An article featuring Sifu Robert and a self-defense class he’s running in Laguna Woods was recently on the front page of the Laguna Woods Globe (Thursday, March 13, 2014).
By Jennifer Karmarkar – Staff Writer
Laguna Woods ~ Master Charles Robert darts nimbly among the lines of students, like a dancer choreographing a waltz.
Casting his eyes on their stretch kicks, he fine-tunes their form. “Relax your shoulders,” he instructs one woman. “Don’t bend your front knee.” he cautions another.
Later, Robert pairs up participants to practice the ancient escape technique of Chin-na. About a dozen had turned our to preview the new Kung Fu Self-Defense Class at Clubhouse Six.
The eight-week session begins at 10 a.m. today.
Sponsored by the Recreation Division, the hourlong class teaches participants the basics of Shaolin Kung Fu. Students will learn stretches, kicks and forms as well as self defense strategies such as hand strikes, escape techniques and leverage over brute force.
Classes are designed to flow at the pace and skill level of each student, building upon what they’ve learned. By the end of the session, students will have increased their balance, strength, and endurance substantially, Robert said.
“They will also have the concept of self discipline, and what it takes to get better at what they’re doing.”
As students’ ability increases, so will their confidence, Robert said. “They walk as if they know what’s going on. They’re alert. Typically, bullies don’t like that.”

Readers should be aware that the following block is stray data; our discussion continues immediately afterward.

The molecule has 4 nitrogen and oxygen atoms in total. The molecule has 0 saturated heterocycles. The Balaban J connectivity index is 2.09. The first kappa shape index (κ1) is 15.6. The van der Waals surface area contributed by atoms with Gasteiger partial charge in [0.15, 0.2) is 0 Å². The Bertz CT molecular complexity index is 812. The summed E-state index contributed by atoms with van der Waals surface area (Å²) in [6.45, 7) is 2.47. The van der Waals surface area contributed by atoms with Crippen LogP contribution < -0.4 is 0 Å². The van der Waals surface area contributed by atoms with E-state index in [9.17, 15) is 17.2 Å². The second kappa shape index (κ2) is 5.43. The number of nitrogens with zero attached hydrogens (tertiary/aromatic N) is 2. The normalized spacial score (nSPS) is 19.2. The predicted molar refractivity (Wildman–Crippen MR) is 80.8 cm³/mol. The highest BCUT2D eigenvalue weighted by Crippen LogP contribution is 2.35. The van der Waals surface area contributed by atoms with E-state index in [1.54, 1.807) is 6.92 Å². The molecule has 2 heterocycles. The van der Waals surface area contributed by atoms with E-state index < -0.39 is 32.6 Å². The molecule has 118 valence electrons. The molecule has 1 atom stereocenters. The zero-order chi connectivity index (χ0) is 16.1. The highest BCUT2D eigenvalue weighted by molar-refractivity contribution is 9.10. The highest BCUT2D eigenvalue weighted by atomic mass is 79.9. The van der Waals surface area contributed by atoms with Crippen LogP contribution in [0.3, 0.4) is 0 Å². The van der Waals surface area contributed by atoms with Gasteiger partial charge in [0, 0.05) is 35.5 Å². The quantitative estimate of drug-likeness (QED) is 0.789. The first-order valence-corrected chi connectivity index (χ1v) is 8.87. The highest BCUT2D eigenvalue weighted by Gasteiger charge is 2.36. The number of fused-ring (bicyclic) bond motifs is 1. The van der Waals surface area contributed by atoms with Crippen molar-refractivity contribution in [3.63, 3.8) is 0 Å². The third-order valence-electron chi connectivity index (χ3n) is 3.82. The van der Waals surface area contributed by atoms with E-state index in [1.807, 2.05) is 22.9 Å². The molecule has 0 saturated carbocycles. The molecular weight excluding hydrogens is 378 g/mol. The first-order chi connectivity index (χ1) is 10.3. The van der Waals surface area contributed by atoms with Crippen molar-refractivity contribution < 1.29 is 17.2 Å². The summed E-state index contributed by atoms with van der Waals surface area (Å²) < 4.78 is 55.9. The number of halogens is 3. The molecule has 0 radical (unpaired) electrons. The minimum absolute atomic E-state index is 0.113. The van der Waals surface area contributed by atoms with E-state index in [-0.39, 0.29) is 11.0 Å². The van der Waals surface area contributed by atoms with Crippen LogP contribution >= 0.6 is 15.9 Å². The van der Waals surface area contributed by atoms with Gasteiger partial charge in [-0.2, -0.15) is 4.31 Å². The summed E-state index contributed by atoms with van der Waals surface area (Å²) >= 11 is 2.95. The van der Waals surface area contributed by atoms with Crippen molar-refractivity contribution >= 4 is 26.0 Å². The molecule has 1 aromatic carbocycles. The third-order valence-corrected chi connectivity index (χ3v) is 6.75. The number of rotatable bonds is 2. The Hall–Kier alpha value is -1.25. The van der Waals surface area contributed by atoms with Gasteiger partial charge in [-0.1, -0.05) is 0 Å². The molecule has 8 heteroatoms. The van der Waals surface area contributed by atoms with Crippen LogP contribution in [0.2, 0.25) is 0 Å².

For many residents, this class is their first foray into the martial arts.
“As you get older, young thugs want to pick on you. They think you are easy prey,” said Stanley Skinner, 65. “This is a way to defend yourself and your loved ones, and keep them safe.”
Barbara Bennett, 71, an avid hiker and camper, said she is taking the class to learn to defend herself in the wilderness. “I want to be sure I’m safe.”
Shaolin Kung Fu emphasizes technique and ability, rather than power, which is why it’s ideal for seniors, Robert said. “The movements don’t have to be extreme, but it still increases strength and endurance.”
Originated 1,500 years ago in the Shaolin Temple in Henan, Shaolin is considered the premier martial style in China, and is practiced worldwide. Based on the Buddhist philosophy of nonviolence, the intention is not to kill your opponent, but to stop them from harming you.
Before and after sparring, opponents pay respect to on another by placing their left hand over their right fist, symbolizing knowledge over aggression. The’s followed by mutual bows.
Robert began his Kung Fu training in 1979 and has won gold, silver and bronze medals at the International Praying Mantis Tournament in Yantai, China.
He touts Shaolin-style Kung Fu for its “live and let live” philosophy. “It’s not just beating up people; it’s how you live your life, how you interact with others and how you do things.”
Classes will be held in the Clubhouse Six Main Lounge from 10-11 a.m. Thursdays beginning today. For information or to register call 597-4273 or visit the Recreation Division Office in the Community Center.
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